Green Tree Snake

Leptophis ahaetulla (Linnaeus, 1758)


Kingdom: Animalia

Phylum: Chordata

Subphylum: Vertebrata

Class: Reptilia

Order: Squamata

Suborder: Serpentes

Family: Colubridae

Subfamily: Colubrinae

Genus: Leptophis

Species: L. ahaetulla


Other names: Green Tree Snake, Green Parrot Snake

Length: Up to 172cm

Color: Bright green scales, typically yellow bellied although they might sometimes be green or white.

Habitat: Found in rainforests but can live almost anywhere there is warm brush and shrubs.

Feeding: Mostly frogs, but will also eat lizards, small birds and eggs. Kills by constriction so that the prey eventually suffocates then the green tree snake will swallow its meal whole. They hunt during the day when their main food source (frogs) are in their resting places, the snake moves about until it uncovers a resting frog and then attacks.

Defensive strategies: Can you tell any differences between these two snakes?


            Snake 1                                         Snake 2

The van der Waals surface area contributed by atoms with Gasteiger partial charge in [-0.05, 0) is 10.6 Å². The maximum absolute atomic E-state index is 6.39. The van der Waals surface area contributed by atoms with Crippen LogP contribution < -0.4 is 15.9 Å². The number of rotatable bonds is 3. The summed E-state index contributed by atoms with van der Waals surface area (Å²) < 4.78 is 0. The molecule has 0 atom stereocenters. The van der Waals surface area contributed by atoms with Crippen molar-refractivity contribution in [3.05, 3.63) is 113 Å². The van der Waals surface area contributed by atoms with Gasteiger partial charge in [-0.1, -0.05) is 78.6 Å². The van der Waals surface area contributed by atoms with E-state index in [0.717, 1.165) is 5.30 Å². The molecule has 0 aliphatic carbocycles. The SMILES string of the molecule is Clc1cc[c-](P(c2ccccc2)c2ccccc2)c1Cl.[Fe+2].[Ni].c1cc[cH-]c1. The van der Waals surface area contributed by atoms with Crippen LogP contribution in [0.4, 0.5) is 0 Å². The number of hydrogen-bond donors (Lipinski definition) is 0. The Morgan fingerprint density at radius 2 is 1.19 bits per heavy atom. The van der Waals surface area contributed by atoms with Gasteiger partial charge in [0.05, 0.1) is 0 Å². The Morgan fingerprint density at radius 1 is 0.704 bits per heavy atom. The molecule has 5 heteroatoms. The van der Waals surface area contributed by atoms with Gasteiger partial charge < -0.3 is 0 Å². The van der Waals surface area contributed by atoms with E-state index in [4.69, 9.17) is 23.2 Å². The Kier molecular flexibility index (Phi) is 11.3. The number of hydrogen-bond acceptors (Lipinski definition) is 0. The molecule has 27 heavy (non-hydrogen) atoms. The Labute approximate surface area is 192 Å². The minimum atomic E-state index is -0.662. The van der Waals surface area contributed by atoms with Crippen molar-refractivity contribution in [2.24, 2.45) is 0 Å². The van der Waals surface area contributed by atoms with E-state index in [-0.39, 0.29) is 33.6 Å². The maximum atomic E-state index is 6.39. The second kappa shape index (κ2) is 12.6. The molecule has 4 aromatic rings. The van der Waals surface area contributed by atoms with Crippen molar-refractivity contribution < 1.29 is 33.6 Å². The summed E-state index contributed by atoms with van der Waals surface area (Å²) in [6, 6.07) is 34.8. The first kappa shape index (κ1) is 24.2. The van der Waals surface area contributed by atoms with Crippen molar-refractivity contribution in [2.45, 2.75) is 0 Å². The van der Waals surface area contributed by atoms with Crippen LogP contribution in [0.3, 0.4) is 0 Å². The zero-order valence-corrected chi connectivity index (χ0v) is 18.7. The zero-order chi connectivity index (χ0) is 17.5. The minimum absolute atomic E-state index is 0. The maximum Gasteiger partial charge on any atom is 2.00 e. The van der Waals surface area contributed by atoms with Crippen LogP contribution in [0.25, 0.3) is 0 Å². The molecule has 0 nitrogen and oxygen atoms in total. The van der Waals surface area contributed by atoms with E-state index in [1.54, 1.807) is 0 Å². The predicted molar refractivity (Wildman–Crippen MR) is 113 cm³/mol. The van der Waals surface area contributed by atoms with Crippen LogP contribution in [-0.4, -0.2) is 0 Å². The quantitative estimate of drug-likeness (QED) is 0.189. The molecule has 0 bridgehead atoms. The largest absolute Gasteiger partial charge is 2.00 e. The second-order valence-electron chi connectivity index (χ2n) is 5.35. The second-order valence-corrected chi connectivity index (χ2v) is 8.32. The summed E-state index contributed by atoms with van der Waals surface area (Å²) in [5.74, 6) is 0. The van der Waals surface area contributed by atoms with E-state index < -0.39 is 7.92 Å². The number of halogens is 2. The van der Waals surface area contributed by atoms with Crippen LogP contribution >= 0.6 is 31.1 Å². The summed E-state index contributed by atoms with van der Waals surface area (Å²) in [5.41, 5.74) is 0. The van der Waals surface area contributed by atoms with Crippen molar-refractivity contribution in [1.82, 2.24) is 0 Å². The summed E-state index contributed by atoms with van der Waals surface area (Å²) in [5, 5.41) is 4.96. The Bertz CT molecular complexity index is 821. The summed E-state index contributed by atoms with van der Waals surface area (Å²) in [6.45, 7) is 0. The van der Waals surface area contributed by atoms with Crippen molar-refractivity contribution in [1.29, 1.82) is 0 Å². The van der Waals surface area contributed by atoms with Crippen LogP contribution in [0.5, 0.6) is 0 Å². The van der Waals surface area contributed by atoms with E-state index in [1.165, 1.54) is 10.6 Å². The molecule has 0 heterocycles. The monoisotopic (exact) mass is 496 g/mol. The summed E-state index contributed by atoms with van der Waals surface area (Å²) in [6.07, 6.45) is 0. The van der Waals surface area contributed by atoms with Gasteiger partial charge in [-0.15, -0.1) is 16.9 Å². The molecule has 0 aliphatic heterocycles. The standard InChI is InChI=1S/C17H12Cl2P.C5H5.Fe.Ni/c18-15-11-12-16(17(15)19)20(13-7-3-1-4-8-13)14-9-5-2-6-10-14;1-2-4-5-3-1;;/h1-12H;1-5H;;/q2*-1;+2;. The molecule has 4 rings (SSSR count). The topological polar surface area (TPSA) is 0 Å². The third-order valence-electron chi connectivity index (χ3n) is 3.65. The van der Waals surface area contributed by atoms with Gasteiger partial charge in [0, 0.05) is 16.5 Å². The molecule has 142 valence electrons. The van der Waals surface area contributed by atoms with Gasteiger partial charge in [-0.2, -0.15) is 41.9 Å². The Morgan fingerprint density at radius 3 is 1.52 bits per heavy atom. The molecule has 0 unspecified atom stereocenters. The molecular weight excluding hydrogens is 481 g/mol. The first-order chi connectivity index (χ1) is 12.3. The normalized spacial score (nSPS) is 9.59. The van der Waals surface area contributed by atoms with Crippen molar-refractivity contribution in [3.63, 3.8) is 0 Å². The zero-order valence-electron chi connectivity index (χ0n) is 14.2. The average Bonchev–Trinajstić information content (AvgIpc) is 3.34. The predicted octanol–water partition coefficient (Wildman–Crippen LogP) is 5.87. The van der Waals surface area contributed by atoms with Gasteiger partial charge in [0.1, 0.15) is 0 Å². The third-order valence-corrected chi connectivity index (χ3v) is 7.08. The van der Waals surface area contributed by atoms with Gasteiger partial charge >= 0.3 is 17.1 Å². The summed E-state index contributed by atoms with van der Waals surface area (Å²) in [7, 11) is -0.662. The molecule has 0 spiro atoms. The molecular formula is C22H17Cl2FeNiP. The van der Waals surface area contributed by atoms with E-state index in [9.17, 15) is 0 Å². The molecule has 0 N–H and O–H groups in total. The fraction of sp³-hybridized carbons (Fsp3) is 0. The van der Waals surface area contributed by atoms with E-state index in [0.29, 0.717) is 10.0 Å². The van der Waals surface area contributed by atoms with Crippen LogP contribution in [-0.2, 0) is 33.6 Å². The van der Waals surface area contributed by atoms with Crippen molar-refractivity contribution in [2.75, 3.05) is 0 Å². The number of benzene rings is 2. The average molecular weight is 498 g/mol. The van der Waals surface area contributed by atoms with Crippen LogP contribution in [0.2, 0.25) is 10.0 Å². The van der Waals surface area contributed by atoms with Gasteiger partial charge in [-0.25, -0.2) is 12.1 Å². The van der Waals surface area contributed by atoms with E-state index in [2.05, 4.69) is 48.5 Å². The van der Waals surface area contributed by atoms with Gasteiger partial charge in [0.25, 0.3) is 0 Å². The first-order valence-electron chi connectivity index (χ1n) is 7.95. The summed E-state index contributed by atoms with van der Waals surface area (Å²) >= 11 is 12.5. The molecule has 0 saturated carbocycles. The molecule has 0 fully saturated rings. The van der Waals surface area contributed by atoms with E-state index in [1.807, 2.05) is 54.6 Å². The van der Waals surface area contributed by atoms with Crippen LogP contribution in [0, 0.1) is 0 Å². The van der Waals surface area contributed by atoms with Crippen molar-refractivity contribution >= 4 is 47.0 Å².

Probably not, but there is one huge difference

When threatened, the Green Parrot Snake will produce a loud hiss, flatten its neck, and widely open its mouth. This display not only looks threatening but is also an example of Batesian-Mimicry. When the green tree snake performs these defensive actions, it mimics the Eye Lash Pit Viper and the Forest Pit Viper, both of which are venomous and are found in the same tropical habitat. Snake 1 is the venomous forest pit viper while snake 2 is the non-venomous green tree snake. This is a great defensive strategy as its predators may mistake him for a venomous snake and flee.

Personal Interest: I have always been fascinated by snakes and was curious as to how non-venomous snakes stand a chance with so many predators. The Batesian Mimicry defense of the Green Tree Snake was exciting to learn about and made it a fun research critter.


Damien Campbell, eHow Contributor. (2013) Information on the Green Parrot Snake. Retrieved May 30, 2013 from URL:

Laura A. Baboolal  (2011) The Online Guide to the Animals of Trinidad and Tobago. Retrieved May 30, 2013 from URL:

Whaldener Endo (2008) Green Tree Snake Photo. Retrieved May 30, 2013 from URL:

Paul Robert Lloyd (2013) The Rufford Foundation. Forest Pit Viper Photo. Website by Wide Media. Retrieved May 30, 2013 from URL: